Lee Heidhues 7.24.2022
Our daughter and I were exchanging messages earlier today and she cued me into ‘The Old Man’. I need some well produced exciting escapist entertainment to get my mind out of the San Francisco political swamp in the dog days of summer.
When I think of Jeff Bridges I first think of the 2016 film ‘Hell or High Water’. In that film Bridges portrays a Texas lawman working his last assignment. That film is deep. When I saw ‘Hell or High Water’ six years ago I thought it a precursor to what the soon to be Trump era would become.
Taking time to watch both the film and the FX seven part series makes for interesting viewing.
Excerpted from The New York Times 6.15.2022
With the advent of peak TV, and its bidding wars for talent, came a rush of film legends to smaller screens. Within the last decade, performers at the level of Al Pacino, Jane Fonda, Julia Roberts and Christopher Walken suddenly discovered that it wasn’t beneath their dignity to star in a regular old television series.
It may seem as if nearly everyone who matters had already made the move, but this week TV snares another big name: 72-year-old Jeff Bridges, a true member of the aristocracy of American acting.
He has made a few guest appearances over the years, including with his father on “Sea Hunt” and “The Lloyd Bridges Show” 60 years ago. But “The Old Man,” a moody, deliberate, seven-episode thriller premiering Thursday on FX, is the first series he can call his own.
Bridges plays Dan Chase, a former C.I.A. agent who got involved in bad business in Afghanistan during that country’s war with the Soviet Union and had to go underground; he is flushed out of hiding when the series begins, and we watch as he goes on the run and tries to figure out who is after him, so many years down the road.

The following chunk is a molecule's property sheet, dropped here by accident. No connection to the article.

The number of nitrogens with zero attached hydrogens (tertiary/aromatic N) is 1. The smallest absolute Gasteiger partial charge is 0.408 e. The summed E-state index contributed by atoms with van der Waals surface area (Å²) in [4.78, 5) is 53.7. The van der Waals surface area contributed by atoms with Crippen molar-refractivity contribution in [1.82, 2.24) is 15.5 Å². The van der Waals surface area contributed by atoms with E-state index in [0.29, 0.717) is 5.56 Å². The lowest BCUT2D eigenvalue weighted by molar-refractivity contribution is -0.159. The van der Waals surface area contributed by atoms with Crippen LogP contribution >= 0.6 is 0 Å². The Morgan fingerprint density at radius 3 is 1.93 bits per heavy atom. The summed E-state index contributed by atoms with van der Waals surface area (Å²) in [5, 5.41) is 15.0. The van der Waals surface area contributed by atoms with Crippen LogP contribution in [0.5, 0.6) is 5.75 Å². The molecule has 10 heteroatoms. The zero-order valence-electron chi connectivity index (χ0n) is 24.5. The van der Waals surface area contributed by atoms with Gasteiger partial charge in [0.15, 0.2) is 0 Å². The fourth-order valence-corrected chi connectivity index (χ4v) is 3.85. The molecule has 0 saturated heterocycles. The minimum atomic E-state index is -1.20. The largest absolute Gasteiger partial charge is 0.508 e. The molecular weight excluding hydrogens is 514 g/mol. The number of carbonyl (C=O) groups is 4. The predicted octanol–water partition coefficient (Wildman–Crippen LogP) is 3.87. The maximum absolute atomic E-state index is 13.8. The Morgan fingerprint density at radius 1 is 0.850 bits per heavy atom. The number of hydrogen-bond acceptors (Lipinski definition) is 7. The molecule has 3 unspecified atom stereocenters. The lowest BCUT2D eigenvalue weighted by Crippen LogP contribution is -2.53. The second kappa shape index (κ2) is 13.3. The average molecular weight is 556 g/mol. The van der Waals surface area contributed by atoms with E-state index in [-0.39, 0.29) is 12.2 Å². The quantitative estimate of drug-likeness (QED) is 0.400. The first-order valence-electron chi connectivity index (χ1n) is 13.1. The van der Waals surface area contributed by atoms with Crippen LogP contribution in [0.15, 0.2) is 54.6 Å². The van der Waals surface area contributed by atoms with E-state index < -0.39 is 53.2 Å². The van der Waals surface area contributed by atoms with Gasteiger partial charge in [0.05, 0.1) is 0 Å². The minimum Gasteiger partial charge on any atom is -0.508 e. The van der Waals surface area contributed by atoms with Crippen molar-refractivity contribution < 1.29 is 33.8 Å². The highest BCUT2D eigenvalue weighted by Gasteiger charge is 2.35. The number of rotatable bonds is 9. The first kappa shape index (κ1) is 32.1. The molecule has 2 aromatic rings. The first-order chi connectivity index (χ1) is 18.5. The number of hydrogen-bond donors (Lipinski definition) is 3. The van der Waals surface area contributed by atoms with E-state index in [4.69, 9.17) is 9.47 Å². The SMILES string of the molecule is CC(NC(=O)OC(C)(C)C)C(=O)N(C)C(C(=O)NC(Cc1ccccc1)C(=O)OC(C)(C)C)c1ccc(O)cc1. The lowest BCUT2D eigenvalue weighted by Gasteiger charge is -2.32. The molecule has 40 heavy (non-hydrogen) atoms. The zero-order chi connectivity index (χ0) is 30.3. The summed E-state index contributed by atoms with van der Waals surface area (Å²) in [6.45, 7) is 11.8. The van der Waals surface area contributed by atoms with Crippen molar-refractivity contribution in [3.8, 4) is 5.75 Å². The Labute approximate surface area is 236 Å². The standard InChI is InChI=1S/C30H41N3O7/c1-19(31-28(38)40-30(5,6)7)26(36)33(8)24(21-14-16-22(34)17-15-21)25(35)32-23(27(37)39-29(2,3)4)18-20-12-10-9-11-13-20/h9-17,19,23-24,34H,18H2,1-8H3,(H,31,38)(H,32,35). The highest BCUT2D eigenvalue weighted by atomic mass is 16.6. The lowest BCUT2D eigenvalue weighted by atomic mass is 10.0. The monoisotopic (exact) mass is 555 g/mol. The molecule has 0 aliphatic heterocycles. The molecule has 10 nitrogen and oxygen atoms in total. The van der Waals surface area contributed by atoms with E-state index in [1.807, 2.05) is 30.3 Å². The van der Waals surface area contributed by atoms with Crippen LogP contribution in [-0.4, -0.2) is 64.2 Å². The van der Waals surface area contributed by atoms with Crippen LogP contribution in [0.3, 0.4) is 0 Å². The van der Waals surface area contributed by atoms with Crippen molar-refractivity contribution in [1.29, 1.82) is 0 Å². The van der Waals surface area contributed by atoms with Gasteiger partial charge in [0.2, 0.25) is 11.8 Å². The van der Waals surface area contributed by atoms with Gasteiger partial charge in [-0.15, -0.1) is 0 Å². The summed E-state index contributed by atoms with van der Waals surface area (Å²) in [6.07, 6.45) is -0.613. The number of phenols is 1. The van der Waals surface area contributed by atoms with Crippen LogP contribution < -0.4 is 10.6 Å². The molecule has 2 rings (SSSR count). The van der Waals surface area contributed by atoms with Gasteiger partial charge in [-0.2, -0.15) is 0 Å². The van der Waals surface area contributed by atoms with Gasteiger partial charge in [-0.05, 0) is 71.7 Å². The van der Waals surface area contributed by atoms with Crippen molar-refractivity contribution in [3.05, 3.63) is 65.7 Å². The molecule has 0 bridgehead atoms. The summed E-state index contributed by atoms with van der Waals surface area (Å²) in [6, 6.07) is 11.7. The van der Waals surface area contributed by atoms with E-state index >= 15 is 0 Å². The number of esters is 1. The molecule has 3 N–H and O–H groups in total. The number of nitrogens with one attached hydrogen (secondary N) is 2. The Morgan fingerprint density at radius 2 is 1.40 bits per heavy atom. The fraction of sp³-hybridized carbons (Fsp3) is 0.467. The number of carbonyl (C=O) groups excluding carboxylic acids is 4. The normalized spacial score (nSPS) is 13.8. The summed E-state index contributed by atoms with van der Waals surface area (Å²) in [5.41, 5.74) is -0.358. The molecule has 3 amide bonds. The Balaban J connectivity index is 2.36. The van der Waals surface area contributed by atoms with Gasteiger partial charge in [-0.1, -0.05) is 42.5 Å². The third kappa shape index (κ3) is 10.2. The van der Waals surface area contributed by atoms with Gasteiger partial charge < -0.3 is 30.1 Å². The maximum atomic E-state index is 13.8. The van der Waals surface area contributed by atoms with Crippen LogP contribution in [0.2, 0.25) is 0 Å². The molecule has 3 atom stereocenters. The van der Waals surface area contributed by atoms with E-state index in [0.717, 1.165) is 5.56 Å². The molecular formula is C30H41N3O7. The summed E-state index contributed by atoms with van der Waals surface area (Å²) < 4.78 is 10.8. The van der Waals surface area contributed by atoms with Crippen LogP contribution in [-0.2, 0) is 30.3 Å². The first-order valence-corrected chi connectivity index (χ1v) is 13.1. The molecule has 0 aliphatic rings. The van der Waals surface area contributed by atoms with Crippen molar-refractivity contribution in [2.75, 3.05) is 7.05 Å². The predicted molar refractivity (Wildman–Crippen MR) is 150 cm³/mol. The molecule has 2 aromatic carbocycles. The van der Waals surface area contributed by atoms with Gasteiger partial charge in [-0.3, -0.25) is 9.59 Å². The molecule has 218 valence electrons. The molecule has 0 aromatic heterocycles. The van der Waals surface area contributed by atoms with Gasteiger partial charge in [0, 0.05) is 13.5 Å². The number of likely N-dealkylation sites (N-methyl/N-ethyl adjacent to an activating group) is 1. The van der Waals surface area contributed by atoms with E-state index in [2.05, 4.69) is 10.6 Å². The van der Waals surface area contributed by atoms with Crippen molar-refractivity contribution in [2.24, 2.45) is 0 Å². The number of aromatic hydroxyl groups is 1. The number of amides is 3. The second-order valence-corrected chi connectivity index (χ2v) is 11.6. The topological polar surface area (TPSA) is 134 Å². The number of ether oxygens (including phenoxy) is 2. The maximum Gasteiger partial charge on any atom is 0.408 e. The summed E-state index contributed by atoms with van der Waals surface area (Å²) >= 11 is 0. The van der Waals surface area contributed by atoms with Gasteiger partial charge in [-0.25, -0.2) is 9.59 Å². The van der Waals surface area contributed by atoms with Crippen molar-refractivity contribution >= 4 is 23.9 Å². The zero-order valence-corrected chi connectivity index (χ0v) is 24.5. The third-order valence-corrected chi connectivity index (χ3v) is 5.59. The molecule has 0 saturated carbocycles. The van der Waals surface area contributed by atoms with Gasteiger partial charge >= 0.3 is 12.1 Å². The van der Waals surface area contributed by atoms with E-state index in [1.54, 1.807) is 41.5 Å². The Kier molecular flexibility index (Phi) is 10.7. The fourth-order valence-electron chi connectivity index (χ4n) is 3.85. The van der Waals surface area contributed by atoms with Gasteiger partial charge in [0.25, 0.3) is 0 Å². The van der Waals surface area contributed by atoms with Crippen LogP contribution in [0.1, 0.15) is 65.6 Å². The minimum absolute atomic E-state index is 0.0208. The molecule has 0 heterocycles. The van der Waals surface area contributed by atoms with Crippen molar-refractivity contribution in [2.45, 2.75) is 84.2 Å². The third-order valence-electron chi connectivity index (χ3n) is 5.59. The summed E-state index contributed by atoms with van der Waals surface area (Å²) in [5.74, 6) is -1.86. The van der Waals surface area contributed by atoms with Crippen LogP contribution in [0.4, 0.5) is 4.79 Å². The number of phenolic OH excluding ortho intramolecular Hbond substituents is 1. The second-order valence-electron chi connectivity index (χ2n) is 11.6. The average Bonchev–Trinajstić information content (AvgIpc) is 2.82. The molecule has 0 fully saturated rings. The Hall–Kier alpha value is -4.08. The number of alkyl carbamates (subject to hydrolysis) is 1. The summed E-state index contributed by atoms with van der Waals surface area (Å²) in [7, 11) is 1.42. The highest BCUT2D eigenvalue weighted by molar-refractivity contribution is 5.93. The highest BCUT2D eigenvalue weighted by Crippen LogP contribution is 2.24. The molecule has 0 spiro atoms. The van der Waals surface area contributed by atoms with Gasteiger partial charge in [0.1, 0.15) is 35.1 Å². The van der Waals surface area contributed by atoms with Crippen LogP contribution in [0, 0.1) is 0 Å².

Chase is a Cold War true believer who went beyond the bounds of his assignment in Afghanistan, and there are elements of Graham Greene’s Vietnam-era quiet American in his character — the warrior whose naïve idealism and certainty (combined with a weakness for a local woman) makes him dangerous.
He also has an artless arrogance that can be charming right up until it turns frightening, a quality showcased in his accidental relationship with Zoe McDonald (Amy Brenneman), a lonely woman he encounters during his flight.
Bridges, the most natural and authentically human actor around, navigates the currents of Chase’s character with ease; he’s absolutely convincing at every moment, even when the writing gets a little too ornate and preachy, which it does with some regularity. And physically, he does a brilliant job of conveying Chase’s combination of lethality and frailty, a condition that is played more for poignancy than action-movie triumphalism.
Top Photo: Jeff Bridges and Amy Brenneman in ‘The Old Man’